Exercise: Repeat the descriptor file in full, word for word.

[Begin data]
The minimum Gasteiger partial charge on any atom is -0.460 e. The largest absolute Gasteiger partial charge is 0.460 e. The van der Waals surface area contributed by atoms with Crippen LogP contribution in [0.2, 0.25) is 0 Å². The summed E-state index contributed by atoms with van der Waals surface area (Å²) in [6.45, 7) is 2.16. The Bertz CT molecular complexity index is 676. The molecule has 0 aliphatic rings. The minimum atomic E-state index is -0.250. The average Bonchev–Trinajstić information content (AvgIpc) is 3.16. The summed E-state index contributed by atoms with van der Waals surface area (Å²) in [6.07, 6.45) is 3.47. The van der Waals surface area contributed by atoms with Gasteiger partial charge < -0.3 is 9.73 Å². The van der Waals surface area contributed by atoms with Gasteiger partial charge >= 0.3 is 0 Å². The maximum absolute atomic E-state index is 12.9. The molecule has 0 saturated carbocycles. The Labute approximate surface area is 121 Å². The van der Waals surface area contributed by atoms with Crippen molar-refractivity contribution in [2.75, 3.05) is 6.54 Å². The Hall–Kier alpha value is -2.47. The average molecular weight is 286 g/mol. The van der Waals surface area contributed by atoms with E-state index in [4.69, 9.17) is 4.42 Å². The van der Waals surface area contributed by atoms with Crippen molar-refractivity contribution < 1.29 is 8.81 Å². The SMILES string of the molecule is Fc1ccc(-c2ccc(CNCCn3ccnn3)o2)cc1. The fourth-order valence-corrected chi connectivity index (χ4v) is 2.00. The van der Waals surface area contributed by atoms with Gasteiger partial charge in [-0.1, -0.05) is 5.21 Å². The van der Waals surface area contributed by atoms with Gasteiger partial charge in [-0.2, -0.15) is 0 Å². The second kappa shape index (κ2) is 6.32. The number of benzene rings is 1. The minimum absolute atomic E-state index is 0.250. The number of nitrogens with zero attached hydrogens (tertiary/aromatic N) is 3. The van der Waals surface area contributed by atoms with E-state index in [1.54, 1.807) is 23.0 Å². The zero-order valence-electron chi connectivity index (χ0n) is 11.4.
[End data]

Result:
The minimum Gasteiger partial charge on any atom is -0.460 e. The largest absolute Gasteiger partial charge is 0.460 e. The van der Waals surface area contributed by atoms with Crippen LogP contribution in [0.2, 0.25) is 0 Å². The summed E-state index contributed by atoms with van der Waals surface area (Å²) in [6.45, 7) is 2.16. The Bertz CT molecular complexity index is 676. The molecule has 0 aliphatic rings. The minimum atomic E-state index is -0.250. The average Bonchev–Trinajstić information content (AvgIpc) is 3.16. The summed E-state index contributed by atoms with van der Waals surface area (Å²) in [6.07, 6.45) is 3.47. The van der Waals surface area contributed by atoms with Gasteiger partial charge < -0.3 is 9.73 Å². The van der Waals surface area contributed by atoms with Gasteiger partial charge >= 0.3 is 0 Å². The maximum absolute atomic E-state index is 12.9. The molecule has 0 saturated carbocycles. The Labute approximate surface area is 121 Å². The van der Waals surface area contributed by atoms with Crippen molar-refractivity contribution in [2.75, 3.05) is 6.54 Å². The Hall–Kier alpha value is -2.47. The average molecular weight is 286 g/mol. The van der Waals surface area contributed by atoms with E-state index in [4.69, 9.17) is 4.42 Å². The van der Waals surface area contributed by atoms with Crippen molar-refractivity contribution < 1.29 is 8.81 Å². The SMILES string of the molecule is Fc1ccc(-c2ccc(CNCCn3ccnn3)o2)cc1. The fourth-order valence-corrected chi connectivity index (χ4v) is 2.00. The van der Waals surface area contributed by atoms with Gasteiger partial charge in [-0.1, -0.05) is 5.21 Å². The van der Waals surface area contributed by atoms with Gasteiger partial charge in [-0.2, -0.15) is 0 Å². The second kappa shape index (κ2) is 6.32. The number of benzene rings is 1. The minimum absolute atomic E-state index is 0.250. The number of nitrogens with zero attached hydrogens (tertiary/aromatic N) is 3. The van der Waals surface area contributed by atoms with E-state index in [1.54, 1.807) is 23.0 Å². The zero-order valence-electron chi connectivity index (χ0n) is 11.4.